David's specimen is referable to Cyclothyca
pacei Petuch, 1987 (22; pl. 4, figures 6,7). It seems to prosper on
the shells of living pectinids and Spondylus americanus.
According to the original description, in which the genus name is
consistently misspelled "Cyclotheca," the favored host is
[= Caribachlamys pellucens (Linnaeus,
1758); see below]
Cyclothyca was placed in the Capulidae by
Stearns (1891: 212) and Petuch (loc. cit.) whereas the
affinities of the usually much larger Amathina tricarinata (Linné,
1767: 1259: sp. 762; see below for URL), the monotype of its genus,
Amathina Gray (1842: 63; see Gray, 1847: 157; genus 267 <http://www.biodiversitylibrary.org/item/46217#page/659/mode/1u>),
are with the only remotely-related Heterobranchia.
But wait! I have just examined some juvenile C.
pacei shells and discovered that, like the Heterobranchia, they are
heterostrophic. That is, the embryonic shell is sinistral, and the axis
of coil rotates through about 270 degrees at the metamorphosis to the
teleoconch. The shells of the two nominal taxa are in fact very close!
So close that, allowing for differences in size, and accounting for the
natural variability of shell form induced by irregularities of substrate
topology, they could be the same species! In any event the resemblance
between "Cyclothyca" pacei Petuch and Cyclothyca Stearns
1891 [Type species Capulus corrugatus Stearns, 1891*
is infinitesimal compared to it and A. tricarinata <http://www.conchology.be/?t=68&u=382584&g=2b1241a09fd2e68953efd13a83abee20&q=1a175e0a6b6b7bcd00fdd00b49f69fa2>.
In its specialized niche, "Cyclothyca" pacei
is a common species. In the original description it was noted that
Bob Pace found up to five C. pacei on a single living
Caribachlamys pellucens (Linnaeus, 1758)
<http://www.jaxshells.org/imbric.htm> (Petuch, loc. cit.).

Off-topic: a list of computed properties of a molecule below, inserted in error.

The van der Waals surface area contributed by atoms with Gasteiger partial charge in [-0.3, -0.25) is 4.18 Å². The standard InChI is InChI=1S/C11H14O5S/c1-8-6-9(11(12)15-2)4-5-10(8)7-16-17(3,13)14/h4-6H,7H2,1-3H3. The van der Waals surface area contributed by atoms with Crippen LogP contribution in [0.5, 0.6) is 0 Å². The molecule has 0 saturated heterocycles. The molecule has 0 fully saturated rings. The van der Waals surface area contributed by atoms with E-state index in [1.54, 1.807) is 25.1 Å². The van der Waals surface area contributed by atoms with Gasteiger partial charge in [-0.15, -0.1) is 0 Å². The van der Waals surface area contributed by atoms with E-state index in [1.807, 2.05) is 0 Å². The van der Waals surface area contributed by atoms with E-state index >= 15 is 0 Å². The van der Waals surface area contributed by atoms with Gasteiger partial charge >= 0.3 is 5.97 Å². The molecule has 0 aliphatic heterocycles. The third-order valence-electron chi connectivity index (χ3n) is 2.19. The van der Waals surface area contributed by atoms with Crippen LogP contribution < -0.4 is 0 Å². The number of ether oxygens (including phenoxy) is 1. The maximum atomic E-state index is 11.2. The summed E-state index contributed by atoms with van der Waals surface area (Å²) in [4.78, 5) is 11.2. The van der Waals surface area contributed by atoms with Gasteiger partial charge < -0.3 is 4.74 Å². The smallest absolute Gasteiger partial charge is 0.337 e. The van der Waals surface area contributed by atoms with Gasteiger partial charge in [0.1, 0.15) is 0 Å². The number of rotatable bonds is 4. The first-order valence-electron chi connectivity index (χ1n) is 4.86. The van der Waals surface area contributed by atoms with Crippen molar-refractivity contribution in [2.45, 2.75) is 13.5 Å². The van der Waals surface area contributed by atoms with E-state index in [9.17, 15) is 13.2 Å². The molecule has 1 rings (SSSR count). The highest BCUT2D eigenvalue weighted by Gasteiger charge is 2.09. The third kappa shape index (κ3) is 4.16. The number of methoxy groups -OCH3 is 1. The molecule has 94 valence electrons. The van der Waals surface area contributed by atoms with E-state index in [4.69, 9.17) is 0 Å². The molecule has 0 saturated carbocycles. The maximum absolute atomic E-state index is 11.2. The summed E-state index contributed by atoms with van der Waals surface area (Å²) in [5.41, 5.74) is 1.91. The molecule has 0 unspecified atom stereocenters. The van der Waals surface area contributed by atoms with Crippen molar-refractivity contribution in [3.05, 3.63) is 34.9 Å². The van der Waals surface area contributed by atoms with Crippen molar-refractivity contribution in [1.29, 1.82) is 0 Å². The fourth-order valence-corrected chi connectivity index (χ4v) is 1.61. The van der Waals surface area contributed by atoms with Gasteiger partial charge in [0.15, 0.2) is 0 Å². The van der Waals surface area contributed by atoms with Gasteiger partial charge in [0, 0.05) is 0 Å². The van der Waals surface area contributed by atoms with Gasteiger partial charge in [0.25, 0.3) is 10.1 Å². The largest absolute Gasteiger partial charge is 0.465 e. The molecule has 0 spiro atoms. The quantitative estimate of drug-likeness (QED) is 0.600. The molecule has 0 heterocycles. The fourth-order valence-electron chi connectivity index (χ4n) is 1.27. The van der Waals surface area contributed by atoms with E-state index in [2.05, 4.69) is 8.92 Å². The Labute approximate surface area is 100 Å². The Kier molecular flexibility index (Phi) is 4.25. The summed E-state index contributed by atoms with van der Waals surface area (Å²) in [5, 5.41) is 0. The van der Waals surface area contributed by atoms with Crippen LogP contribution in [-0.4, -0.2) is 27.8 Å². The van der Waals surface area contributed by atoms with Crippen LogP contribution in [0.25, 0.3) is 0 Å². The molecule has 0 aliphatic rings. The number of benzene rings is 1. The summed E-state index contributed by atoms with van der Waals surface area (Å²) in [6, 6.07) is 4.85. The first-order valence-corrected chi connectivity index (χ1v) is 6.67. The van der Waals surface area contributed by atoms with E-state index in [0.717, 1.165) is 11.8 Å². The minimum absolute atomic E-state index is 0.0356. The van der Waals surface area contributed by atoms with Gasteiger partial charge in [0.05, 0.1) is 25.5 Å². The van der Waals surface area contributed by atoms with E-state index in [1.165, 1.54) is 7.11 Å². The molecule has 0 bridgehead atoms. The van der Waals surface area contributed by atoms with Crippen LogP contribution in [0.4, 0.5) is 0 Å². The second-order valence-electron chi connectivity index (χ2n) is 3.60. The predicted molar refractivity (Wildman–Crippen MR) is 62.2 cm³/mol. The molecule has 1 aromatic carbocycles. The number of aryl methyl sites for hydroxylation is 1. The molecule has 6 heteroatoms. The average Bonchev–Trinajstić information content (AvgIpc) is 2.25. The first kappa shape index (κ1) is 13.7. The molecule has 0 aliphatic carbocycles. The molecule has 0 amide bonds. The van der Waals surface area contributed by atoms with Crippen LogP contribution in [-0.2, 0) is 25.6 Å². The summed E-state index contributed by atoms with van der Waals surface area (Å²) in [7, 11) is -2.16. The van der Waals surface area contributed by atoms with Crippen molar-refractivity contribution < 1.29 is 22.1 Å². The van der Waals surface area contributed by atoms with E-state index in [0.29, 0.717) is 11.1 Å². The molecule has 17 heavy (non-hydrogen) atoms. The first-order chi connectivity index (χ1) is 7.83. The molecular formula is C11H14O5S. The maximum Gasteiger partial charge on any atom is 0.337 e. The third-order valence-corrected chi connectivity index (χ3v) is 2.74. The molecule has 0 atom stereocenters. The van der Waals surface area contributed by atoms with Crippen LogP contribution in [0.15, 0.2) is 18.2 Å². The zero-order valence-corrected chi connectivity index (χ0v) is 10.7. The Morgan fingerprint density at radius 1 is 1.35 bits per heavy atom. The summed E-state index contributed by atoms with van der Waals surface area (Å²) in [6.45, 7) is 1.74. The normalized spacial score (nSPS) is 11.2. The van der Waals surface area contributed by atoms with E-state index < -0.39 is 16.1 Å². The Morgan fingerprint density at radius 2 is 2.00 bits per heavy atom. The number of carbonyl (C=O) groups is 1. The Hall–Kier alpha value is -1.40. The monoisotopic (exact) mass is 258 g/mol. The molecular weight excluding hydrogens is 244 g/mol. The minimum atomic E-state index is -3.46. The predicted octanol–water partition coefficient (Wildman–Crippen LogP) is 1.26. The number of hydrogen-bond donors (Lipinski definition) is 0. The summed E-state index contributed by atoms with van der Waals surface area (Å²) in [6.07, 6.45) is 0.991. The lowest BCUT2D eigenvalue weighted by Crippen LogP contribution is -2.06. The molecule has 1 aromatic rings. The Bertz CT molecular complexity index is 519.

Wayne Harland (pers. comm., 21 June, 2011) recalls finding it commonly
on Spondylus spp. and certain Caribachlamys off Broward
Co., and I have found several dozen shells of this ectosymbiont in
<http://www.jaxshells.org/samerica.htm> grunge from off SE FL
provided me by Tom Honker and by Jeff Whyman. Given that
Caribachlamys spp. and S. americanus have been
ultra-favorites with collectors for a long time, it is astounding that
C. pacei could have escaped detection from the dawn of snorkel and
SCUBA collecting in that region as long as it did. Could it be that this
snail is simply an ecophenotypic descendant of an immigrant A.
tricarinata? The latter is known to be associated with oysters and
pen shells in Japan. Maybe, when introduced to, say, Biscayne Bay in
bilge water pumped out from one of the Japanese merchant fleet sometime in the
middle third of 20th Century, it took up with the most available hosts
in the vicinity and rapidly adapted to those substrates?
* Although Petuch (loc. cit.) reported Cyclotheca corrugata
Stearns [sic (orthography; neither parentheses nor date)] as
being based solely on a 19th Century lot from Nicaragua and its Panamic
provenance had been questioned earlier (Keen, 1971: 467), any doubt had
been removed with James McLean's 1974 collection of the species in Costa
Rica (Keen and Coan, 1975: 22)
and its subsequent rediscovery in Nicaragua
More recently it has been found in Ecuador (Kate Clark, pers. comm. Feb.
Garcia, E.F., 1996. The rediscovery of
Cyclothyca corrugata Stearns, 1890. American Conchologist 24(4):
Gray, J.E., 1842. [Mollusca] pp. 48-92 in: Synopsis of the
Contents of the British Museum 44th edition. G. Woodfall and Son,
London. [not seen; see Gray (1847: 157; genus 267: <http://www.biodiversitylibrary.org/item/46217#page/659/mode/1up>)].
Gray, J.E., 1847. A list of the genera of Recent Mollusca, their
synonyma and types. Zoological Society of London, Proceedings for
1847 (178): 129-219. Nov. 30.
Keen, A.M., 1971. Sea shells of tropical west America. Stanford
Univ. Press, CA, pp. 1-1064 incl. numerous figs. + 22 pls. Sept. 1.
Keen, A.M. and E. Coan, 1975. Sea shells of tropical west America:
additions and corrections to 1975. Western Society of Malacologists
Occasional Paper 1. 66 pp. June 22 [p. 22; vidi 1988 reprint]
Linné, C. von, 1767.
Systema Naturae, seu per regna tria naturae,
secundum classes, ordines, genera, species, cum characteribus,
differentiis, synonymis, locis. Tomus II Editio
Laurentius Salvius, Holmia (Stockholm). Pp. 533-1327.
E.J., 1987. New Caribbean molluscan faunas. Coastal Education
Research Foundation, Charlottesville, VA, pp. 1-154 incl. 29 pls. +
Stearns, R.E.C., 1891. Scientific results of expeditions of the U.S.
Fish Commissions Steamer Albatross. Proceedings of the United States
National Museum 13: 205-225, pls. 15-17. [These are the proceedings
for the year 1890, but, based on Library of Congress imprint, not
published until 1891;
see URL's in text above.]